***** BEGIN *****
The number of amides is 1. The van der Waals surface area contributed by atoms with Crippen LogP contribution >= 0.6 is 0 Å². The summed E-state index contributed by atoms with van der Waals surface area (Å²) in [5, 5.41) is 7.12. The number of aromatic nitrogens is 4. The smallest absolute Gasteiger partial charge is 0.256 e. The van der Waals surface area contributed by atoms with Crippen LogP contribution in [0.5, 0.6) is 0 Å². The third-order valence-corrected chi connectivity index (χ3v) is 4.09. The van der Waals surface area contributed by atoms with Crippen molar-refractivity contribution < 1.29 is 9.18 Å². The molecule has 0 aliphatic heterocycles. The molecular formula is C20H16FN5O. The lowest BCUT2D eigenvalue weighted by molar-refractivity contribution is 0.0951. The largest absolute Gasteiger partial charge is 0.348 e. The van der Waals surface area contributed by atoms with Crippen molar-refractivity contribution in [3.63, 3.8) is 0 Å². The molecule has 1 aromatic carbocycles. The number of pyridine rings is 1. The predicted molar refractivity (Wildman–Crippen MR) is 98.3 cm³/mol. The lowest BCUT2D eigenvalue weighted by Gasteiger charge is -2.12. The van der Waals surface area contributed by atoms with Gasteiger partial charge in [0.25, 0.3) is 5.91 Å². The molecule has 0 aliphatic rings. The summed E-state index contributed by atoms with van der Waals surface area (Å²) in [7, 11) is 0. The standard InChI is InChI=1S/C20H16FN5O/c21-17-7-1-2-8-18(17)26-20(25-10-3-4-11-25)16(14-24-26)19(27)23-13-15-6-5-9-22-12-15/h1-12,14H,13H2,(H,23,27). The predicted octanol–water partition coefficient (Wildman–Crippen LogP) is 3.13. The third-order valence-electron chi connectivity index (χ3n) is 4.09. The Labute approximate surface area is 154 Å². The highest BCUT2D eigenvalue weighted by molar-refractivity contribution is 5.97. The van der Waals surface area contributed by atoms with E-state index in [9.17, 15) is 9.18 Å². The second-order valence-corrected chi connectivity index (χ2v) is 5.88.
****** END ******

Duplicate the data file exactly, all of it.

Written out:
The number of amides is 1. The van der Waals surface area contributed by atoms with Crippen LogP contribution >= 0.6 is 0 Å². The summed E-state index contributed by atoms with van der Waals surface area (Å²) in [5, 5.41) is 7.12. The number of aromatic nitrogens is 4. The smallest absolute Gasteiger partial charge is 0.256 e. The van der Waals surface area contributed by atoms with Crippen LogP contribution in [0.5, 0.6) is 0 Å². The third-order valence-corrected chi connectivity index (χ3v) is 4.09. The van der Waals surface area contributed by atoms with Crippen molar-refractivity contribution < 1.29 is 9.18 Å². The molecule has 0 aliphatic heterocycles. The molecular formula is C20H16FN5O. The lowest BCUT2D eigenvalue weighted by molar-refractivity contribution is 0.0951. The largest absolute Gasteiger partial charge is 0.348 e. The van der Waals surface area contributed by atoms with Crippen molar-refractivity contribution in [3.63, 3.8) is 0 Å². The molecule has 1 aromatic carbocycles. The number of pyridine rings is 1. The predicted molar refractivity (Wildman–Crippen MR) is 98.3 cm³/mol. The lowest BCUT2D eigenvalue weighted by Gasteiger charge is -2.12. The van der Waals surface area contributed by atoms with Gasteiger partial charge in [0.25, 0.3) is 5.91 Å². The molecule has 0 aliphatic rings. The summed E-state index contributed by atoms with van der Waals surface area (Å²) in [7, 11) is 0. The standard InChI is InChI=1S/C20H16FN5O/c21-17-7-1-2-8-18(17)26-20(25-10-3-4-11-25)16(14-24-26)19(27)23-13-15-6-5-9-22-12-15/h1-12,14H,13H2,(H,23,27). The predicted octanol–water partition coefficient (Wildman–Crippen LogP) is 3.13. The third-order valence-electron chi connectivity index (χ3n) is 4.09. The Labute approximate surface area is 154 Å². The highest BCUT2D eigenvalue weighted by molar-refractivity contribution is 5.97. The van der Waals surface area contributed by atoms with E-state index in [9.17, 15) is 9.18 Å². The second-order valence-corrected chi connectivity index (χ2v) is 5.88.